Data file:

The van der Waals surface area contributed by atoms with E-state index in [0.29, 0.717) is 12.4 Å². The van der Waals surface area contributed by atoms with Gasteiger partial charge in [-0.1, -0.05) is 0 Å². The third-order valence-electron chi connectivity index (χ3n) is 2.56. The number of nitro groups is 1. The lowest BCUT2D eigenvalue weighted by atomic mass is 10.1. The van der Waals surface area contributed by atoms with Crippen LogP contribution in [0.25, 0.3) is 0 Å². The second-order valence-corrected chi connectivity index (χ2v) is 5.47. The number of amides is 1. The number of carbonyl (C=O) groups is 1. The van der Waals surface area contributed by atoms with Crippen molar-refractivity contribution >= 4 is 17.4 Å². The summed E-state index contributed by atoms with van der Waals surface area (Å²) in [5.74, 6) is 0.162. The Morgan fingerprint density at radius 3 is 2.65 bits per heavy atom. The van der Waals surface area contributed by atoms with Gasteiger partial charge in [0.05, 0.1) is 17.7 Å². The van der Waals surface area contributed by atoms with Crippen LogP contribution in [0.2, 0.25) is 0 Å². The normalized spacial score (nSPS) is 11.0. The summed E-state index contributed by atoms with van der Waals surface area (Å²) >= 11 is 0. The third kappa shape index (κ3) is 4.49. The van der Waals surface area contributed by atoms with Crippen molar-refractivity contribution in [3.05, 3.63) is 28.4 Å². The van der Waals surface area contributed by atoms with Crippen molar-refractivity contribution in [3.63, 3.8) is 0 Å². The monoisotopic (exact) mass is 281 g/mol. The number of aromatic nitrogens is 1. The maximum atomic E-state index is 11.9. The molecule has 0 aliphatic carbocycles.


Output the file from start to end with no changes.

The van der Waals surface area contributed by atoms with E-state index in [0.29, 0.717) is 12.4 Å². The van der Waals surface area contributed by atoms with Gasteiger partial charge in [-0.1, -0.05) is 0 Å². The third-order valence-electron chi connectivity index (χ3n) is 2.56. The number of nitro groups is 1. The lowest BCUT2D eigenvalue weighted by atomic mass is 10.1. The van der Waals surface area contributed by atoms with Crippen LogP contribution in [0.25, 0.3) is 0 Å². The second-order valence-corrected chi connectivity index (χ2v) is 5.47. The number of amides is 1. The number of carbonyl (C=O) groups is 1. The van der Waals surface area contributed by atoms with Crippen molar-refractivity contribution >= 4 is 17.4 Å². The summed E-state index contributed by atoms with van der Waals surface area (Å²) in [5.74, 6) is 0.162. The Morgan fingerprint density at radius 3 is 2.65 bits per heavy atom. The van der Waals surface area contributed by atoms with Gasteiger partial charge in [0.05, 0.1) is 17.7 Å². The van der Waals surface area contributed by atoms with Crippen LogP contribution in [0.2, 0.25) is 0 Å². The normalized spacial score (nSPS) is 11.0. The summed E-state index contributed by atoms with van der Waals surface area (Å²) >= 11 is 0. The third kappa shape index (κ3) is 4.49. The van der Waals surface area contributed by atoms with Crippen molar-refractivity contribution in [3.05, 3.63) is 28.4 Å². The van der Waals surface area contributed by atoms with Crippen molar-refractivity contribution in [3.63, 3.8) is 0 Å². The monoisotopic (exact) mass is 281 g/mol. The number of aromatic nitrogens is 1. The maximum atomic E-state index is 11.9. The molecule has 0 aliphatic carbocycles.